Chicago, IL, date unknown. © Vivian Maier/Maloof Collection, Courtesy Howard Greenberg Gallery, New York
From 6 June to 10 September 2016
Curator: Anne Morin
Foto Colectania is hosting the first exhibition in Barcelona of the work of Vivian Maier (1926 – 2009), an American governess had a secret passion for street photography. The exhibition includes eighty photographs, most of them unpublished and unknown to Vivian Maier herself, coming from her undeveloped archive. Maier’s work was accidentally discovered shortly before her death and the show includes black and white photographs, colour photographs and Super 8 films.
John Maloof, a young researcher on Chicago’s history, bought the unknown Maier’s belongings at a small auction in Chicago’s Northwest side in 2007. The storage turned out to contain an extraordinary body of photographic work, including over 120,000 negatives, super 8mm and 16mm films, various recordings, miscellaneous photographs, and a multitude of undeveloped films. In 2009, Maloof shared the photos online and critical acclaim and interest in Maier’s work quickly followed. The black and white and colour photographs included in this exhibition show New York and Chicago street scenes from the 1950s to the 1980s.
Maier took photographs steadily and almost obsessively throughout her life. However, the photographs were never shown to anyone, not even to the family with which she lived and for which she worked for more than 17 years. She knew how to capture in detail the moments and singularities of “Urban America” of the second half of the twentieth-century with a great sense of composition, light and context: images of the demolition of historic constructions as a result of the urban development of the times, scenes of people’s daily life in the city, as well as photographs of some of the most iconic places of New York and Chicago.
Her photographic language comes from her own visual experience, based on the subtle and quiet observation of the world involving her. With her medium format Rolleiflex, she knew how to capture her time within a fraction of a second. She narrated the beauty of ordinary things, seeking the imperceptible cracks and elusive inflections of the real in everyday banality.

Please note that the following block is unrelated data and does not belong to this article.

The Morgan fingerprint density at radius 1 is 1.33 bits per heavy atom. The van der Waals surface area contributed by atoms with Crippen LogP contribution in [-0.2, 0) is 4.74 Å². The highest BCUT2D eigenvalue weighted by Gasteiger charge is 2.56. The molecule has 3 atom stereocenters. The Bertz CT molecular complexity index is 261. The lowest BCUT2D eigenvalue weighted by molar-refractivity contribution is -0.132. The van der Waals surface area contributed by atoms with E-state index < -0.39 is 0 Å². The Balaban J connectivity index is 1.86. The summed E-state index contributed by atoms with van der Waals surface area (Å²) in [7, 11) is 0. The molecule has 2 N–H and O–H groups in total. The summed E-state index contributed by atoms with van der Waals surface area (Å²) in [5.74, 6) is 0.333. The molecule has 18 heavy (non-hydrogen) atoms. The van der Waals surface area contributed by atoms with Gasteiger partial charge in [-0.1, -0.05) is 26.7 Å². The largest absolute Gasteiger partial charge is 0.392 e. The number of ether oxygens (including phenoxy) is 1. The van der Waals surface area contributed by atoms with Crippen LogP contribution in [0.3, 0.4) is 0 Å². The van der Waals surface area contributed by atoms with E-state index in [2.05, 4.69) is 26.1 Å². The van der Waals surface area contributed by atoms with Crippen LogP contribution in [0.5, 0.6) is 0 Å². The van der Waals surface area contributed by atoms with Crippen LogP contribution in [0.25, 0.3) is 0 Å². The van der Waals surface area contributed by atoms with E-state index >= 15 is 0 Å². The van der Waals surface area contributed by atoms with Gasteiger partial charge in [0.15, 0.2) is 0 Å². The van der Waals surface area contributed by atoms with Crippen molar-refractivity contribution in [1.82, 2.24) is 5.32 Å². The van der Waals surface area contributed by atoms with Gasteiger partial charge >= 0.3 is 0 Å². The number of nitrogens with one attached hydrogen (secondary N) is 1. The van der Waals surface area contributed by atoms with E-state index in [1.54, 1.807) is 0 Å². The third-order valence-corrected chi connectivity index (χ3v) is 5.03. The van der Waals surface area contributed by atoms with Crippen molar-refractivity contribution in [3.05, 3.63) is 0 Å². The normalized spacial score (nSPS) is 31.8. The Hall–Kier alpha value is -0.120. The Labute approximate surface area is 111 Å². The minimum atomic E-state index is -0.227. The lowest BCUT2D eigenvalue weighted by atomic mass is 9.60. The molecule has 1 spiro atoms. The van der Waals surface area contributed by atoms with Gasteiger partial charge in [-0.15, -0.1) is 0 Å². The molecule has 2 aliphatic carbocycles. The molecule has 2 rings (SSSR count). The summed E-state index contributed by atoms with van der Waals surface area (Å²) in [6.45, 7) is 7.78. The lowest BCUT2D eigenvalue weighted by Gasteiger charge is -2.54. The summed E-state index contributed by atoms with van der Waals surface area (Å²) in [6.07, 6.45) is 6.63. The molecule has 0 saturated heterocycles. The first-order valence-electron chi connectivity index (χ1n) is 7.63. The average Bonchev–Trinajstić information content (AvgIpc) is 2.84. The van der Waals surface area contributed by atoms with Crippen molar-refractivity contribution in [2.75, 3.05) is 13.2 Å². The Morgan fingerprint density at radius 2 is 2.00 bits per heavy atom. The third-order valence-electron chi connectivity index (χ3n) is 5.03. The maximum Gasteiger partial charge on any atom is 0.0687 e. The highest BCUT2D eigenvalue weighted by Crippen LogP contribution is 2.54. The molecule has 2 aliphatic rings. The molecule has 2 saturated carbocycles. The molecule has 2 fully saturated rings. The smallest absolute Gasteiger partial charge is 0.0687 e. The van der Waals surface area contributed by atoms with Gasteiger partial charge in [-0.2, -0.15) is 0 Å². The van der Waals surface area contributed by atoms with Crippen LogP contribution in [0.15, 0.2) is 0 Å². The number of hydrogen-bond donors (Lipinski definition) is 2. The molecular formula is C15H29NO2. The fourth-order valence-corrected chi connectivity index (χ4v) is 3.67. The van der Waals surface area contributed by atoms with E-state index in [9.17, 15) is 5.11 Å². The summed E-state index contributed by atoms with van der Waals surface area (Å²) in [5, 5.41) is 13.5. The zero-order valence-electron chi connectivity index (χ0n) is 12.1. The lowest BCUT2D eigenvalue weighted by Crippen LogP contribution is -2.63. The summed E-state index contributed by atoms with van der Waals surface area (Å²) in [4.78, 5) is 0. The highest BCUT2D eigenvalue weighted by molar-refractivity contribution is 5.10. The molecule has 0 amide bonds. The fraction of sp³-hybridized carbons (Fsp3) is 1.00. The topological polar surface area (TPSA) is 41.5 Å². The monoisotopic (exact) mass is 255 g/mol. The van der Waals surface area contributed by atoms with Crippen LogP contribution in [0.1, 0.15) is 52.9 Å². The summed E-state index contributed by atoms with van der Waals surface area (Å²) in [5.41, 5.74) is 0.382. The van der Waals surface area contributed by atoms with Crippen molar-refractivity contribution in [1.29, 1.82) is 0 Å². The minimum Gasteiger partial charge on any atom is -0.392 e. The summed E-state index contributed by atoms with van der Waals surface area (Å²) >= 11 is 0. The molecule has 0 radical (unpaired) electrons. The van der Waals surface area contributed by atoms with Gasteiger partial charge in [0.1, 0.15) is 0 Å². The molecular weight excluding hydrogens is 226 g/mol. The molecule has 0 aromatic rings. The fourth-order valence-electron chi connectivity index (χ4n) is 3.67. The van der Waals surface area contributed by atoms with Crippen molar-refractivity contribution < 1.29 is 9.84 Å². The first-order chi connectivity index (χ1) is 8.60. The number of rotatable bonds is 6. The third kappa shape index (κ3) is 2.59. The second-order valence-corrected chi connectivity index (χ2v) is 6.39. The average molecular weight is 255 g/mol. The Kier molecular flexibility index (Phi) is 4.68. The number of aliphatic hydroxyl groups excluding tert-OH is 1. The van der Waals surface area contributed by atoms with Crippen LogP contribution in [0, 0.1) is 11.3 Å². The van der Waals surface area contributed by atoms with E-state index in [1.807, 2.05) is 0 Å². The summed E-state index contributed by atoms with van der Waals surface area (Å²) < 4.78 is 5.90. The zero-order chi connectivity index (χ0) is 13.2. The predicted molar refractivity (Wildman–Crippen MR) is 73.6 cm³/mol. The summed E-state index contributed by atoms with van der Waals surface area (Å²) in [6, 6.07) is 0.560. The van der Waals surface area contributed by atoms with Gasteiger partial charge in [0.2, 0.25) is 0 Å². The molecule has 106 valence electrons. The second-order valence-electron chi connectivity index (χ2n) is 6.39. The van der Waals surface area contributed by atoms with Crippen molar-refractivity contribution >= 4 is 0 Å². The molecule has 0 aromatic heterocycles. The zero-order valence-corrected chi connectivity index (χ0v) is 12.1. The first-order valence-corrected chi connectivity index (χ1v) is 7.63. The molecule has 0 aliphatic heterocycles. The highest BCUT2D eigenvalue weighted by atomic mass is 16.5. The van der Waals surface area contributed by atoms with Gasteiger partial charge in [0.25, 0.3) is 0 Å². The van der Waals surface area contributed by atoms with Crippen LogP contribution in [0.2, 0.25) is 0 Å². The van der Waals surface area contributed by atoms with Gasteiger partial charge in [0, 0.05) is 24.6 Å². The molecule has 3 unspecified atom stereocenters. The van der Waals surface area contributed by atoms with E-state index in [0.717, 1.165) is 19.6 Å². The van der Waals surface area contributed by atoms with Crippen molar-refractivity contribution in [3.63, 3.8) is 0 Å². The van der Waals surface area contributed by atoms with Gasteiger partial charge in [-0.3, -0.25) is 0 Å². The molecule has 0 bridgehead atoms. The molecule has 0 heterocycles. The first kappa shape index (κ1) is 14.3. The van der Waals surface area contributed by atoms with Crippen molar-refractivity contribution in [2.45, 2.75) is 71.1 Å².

Most of times she finds herself inside the photographs: behind a mirror, in her own shadow extending on the ground, in her silhouette in the puddles of rainwater, and even in the reflections of her distorted image, repeated to infinity in search of herself. Vivian Maier made numerous self-portraits throughout her life. But her world was also the others, the unknown, the anonymous people whom she approached for a little while. She sought the exact place and angle and harmonized with them in the space.
As Anne Morin, the exhibition curator, states;
Vivian Maier stays at the threshold and even beyond the scene she photographs, never on this side, so as not to be invisible. She takes part in what she sees and becomes a subject herself.
Maier’s work has renewed interest in Street Photography and her work now sits among that of masters of the genre such as as Helen Levitt, William Klein, Diane Arbus or Garry Winogrand.
Maier was born in New York to a French mother and Austrian-Hungarian father. She worked as a governess for more than 40 years. She spent her youth in France until her return to the United States in 1951, where she worked as a nanny for more than four decades, initially in New York until 1955, and later in Chicago. It was in her spare time that she took photographs. She did not share them with others and in this sense she has been described as an “outsider artist”.
During her lifetime her work went unrecognized, and remains a mystery. She appears to have died in poverty, living in the street for a while, until the children she had taken care of during the 50’s bought an apartment for her and paid her bills until her death in 2009. More information on the artist can be found at www.vivianmaier.com.
The documentary Finding Vivian Maier, released in 2014 and directed by John Maloof and Charlie Siskel was nominated for an Oscar and has led to Maier’s posthumous reputation as one of the most accomplished street photographers of the twentieth century.
The exhibition “Vivian Maier. In Her Own Hands” is part of Foto Colectania Foundation’s thematic year, which is focused on the question “But, what is photography?”. The question does not aim to provide a unique answer, but to draw attention to the importance of photography and the image in contemporary society and culture.
From Monday to Saturday from 11h to 14h and from 16h to 20h. Closed on bank holidays.
August: from Monday to Friday, from 11 to 14h and from 16 to 20h. Closed on 15 August.
Entrance fee: 3 € (Concessions: 2 €. Free entrance on the 1st of the month)
Foto Colectania Foundation
Julián Romea, 6